A so called MRAP standing just outside Sar Howza on the day we visited the former girls school. I like this one, because it has a somewhat deceptive feel of tranquility to it (Photo: Heimken)
Afghanistan must be one of the most challenged countries in the world, at least the parts we got to see. This is by no means the fault of the general populace, but there are powers hard at work keeping this country down – they’re not just foreigners.
As Staff Sergeant Meredith of Apache Company 2-28 said, there are many men in powerful positions, who are not interested in educating their subjects out of fear they might start to want a piece of the pie.
Finally, the full V.I.P. treatment on our way back through Sharana (Photo: Loesche)
Meanwhile, Axel and I are back in Kabul. We arrived here yesterday at the military part of the airport. We are scheduled to fly on tomorrow in the morning to Dubai. The further we get from our embed, the more we wind down. Now, that we have some time to gather our thoughts, we slowly realise how exhausting this journey really was.
Three weeks were plenty.
We left the COP Sar Howza late on Saturday after we had the encounter with the mullah and mujahedeen Tuti. We were driven to the 172nd’s headquarters by MRAP convoy to Sharana and got there at around 22.00. The brigade’s PAO Major Buccino was waiting for us. He showed us our rooms. I was lucky to get room V.I.P. 2 this time. (About time. Buccino had been promising us the whole V.I.P. treatment since we first got here!).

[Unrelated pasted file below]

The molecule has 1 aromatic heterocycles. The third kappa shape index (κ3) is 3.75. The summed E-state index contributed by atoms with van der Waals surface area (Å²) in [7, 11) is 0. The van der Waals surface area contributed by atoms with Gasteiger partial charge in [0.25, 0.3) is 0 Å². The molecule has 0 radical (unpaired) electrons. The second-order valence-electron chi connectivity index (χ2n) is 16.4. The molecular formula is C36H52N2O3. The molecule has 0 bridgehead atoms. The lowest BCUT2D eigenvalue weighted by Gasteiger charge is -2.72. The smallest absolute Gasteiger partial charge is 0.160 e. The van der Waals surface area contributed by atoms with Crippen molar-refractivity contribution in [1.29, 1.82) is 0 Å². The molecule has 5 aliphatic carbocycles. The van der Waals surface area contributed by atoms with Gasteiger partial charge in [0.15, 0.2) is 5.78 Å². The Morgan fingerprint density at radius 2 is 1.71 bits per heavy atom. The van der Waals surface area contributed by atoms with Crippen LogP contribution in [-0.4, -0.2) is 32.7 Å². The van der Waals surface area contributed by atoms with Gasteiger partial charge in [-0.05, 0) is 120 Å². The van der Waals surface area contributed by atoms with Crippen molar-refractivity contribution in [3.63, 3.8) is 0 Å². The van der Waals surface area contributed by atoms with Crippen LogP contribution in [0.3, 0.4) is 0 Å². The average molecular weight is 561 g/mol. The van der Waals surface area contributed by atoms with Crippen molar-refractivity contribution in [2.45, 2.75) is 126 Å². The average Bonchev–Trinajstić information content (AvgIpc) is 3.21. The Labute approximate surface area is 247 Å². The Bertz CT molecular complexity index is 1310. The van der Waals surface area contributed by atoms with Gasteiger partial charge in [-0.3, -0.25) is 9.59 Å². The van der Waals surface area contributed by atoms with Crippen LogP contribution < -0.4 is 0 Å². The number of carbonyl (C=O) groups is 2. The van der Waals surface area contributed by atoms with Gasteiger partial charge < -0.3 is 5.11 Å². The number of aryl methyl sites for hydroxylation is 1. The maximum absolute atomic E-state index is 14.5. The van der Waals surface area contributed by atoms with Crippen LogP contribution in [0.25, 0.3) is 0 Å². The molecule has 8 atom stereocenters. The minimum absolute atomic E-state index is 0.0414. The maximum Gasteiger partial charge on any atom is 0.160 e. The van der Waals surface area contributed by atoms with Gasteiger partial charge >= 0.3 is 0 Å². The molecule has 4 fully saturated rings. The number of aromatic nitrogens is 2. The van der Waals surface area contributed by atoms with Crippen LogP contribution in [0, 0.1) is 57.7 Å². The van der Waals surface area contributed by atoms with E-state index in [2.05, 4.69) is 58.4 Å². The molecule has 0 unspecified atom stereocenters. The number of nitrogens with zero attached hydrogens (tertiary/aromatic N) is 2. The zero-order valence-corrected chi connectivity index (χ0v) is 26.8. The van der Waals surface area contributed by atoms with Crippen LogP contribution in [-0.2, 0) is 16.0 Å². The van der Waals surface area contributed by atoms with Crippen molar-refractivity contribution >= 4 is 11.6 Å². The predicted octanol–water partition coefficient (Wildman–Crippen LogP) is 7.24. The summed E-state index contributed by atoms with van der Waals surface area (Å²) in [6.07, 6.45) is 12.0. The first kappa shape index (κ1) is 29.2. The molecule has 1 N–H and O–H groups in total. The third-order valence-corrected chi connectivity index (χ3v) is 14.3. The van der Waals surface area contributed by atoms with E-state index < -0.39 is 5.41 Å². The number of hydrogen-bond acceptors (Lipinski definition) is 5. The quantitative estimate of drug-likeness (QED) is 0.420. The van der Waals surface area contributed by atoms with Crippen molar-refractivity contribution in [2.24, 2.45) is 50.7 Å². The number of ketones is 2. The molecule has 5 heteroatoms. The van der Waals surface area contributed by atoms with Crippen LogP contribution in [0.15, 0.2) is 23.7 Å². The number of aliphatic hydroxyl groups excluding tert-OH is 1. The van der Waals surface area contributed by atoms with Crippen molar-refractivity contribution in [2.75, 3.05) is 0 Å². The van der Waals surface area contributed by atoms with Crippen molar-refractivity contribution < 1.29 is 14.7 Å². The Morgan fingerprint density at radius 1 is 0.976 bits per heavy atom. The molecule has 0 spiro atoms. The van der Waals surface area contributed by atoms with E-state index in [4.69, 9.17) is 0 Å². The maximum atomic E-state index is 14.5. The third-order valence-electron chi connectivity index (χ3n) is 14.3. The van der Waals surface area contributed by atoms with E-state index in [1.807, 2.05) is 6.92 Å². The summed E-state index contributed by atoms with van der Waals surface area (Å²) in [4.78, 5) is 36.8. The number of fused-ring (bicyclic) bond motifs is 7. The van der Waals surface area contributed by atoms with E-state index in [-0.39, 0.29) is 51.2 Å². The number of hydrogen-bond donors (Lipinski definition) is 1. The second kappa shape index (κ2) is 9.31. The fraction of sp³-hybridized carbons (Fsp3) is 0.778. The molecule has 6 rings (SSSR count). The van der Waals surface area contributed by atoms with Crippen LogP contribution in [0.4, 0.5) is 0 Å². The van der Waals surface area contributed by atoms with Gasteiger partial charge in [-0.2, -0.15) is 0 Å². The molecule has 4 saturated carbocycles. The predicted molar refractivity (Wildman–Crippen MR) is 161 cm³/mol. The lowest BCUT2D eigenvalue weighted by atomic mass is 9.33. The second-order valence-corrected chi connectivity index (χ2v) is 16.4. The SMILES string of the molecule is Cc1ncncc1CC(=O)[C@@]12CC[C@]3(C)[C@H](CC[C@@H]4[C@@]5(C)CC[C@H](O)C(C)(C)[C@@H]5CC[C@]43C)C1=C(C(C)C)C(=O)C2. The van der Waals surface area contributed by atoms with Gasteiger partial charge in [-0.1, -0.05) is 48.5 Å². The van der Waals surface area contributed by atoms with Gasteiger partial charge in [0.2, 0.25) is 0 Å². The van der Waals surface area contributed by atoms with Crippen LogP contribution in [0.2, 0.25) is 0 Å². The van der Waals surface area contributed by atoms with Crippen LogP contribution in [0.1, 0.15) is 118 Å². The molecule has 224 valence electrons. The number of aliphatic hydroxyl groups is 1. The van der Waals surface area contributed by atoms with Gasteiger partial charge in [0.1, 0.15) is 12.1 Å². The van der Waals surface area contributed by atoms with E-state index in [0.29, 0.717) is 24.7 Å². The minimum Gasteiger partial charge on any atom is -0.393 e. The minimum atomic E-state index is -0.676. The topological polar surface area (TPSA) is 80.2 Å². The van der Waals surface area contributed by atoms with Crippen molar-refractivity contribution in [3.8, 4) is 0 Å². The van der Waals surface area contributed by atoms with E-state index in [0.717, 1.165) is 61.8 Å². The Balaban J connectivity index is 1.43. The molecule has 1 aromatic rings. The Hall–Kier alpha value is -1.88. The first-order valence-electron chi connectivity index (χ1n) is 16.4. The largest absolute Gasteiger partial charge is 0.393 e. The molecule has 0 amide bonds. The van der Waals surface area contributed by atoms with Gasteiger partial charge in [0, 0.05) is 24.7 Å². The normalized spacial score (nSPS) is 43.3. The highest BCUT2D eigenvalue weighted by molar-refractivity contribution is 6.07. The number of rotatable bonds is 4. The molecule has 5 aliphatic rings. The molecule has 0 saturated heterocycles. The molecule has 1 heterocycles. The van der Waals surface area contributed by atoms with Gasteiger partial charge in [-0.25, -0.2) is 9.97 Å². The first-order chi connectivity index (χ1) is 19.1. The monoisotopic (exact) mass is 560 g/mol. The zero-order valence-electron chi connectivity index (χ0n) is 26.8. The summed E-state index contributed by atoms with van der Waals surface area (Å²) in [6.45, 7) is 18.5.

Bad ideas make for good photos! On the pick up next to the Afghan police gunner (Photo: Heimken)
Our embed with Alpha Company 2-28 in Sar Howza ended with a highlight. On Friday afternoon we found ourselves riding a green Afghan police Ford pickup truck with one of the most respected – and probably feared – mujahedeen of Eastern Afghanistan.
In the early afternoon a convoy of MRAPs left the base in Sar Howza heading down the main road to Orgun. I for the first time was riding in the armoured lorry the soldier’s call a LMTV. It’s more spacious and you have a much better sight out the windows than sitting in an MRAP. The downside is: you have much less protection against IEDs or RPGs.
Our mission was to deliver a metal dam gate to a remote village to the southeast of Sar Howza called Shatowry, not that far from Paktika’s biggest city Orgun. The unit that had been manning the COP Sar Howza before 2-28 took over in July got into a heavy fire fight with insurgents when they attempted to do the same in June.
Welcome to Shangri-La
An elder walks through an orchard in the village of Shatowry, home of mullah Tuti. We actually were given some apples. They were tasty (Photo: Heimken)